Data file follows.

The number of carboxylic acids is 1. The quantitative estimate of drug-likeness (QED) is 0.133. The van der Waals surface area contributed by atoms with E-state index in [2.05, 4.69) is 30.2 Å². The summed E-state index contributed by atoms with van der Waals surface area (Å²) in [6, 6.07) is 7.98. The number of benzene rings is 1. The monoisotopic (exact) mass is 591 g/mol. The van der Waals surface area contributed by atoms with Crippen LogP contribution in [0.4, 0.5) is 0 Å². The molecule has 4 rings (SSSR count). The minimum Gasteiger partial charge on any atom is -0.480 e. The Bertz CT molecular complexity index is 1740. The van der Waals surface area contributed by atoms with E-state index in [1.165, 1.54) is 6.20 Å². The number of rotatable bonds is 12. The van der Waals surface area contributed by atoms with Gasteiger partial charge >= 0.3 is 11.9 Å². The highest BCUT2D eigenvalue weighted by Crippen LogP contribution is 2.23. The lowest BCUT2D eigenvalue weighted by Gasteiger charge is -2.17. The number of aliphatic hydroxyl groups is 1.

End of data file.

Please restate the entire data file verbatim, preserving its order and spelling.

The number of carboxylic acids is 1. The quantitative estimate of drug-likeness (QED) is 0.133. The van der Waals surface area contributed by atoms with E-state index in [2.05, 4.69) is 30.2 Å². The summed E-state index contributed by atoms with van der Waals surface area (Å²) in [6, 6.07) is 7.98. The number of benzene rings is 1. The monoisotopic (exact) mass is 591 g/mol. The van der Waals surface area contributed by atoms with Crippen LogP contribution in [0.4, 0.5) is 0 Å². The molecule has 4 rings (SSSR count). The minimum Gasteiger partial charge on any atom is -0.480 e. The Bertz CT molecular complexity index is 1740. The van der Waals surface area contributed by atoms with E-state index in [1.165, 1.54) is 6.20 Å². The number of rotatable bonds is 12. The van der Waals surface area contributed by atoms with Gasteiger partial charge >= 0.3 is 11.9 Å². The highest BCUT2D eigenvalue weighted by Crippen LogP contribution is 2.23. The lowest BCUT2D eigenvalue weighted by Gasteiger charge is -2.17. The number of aliphatic hydroxyl groups is 1.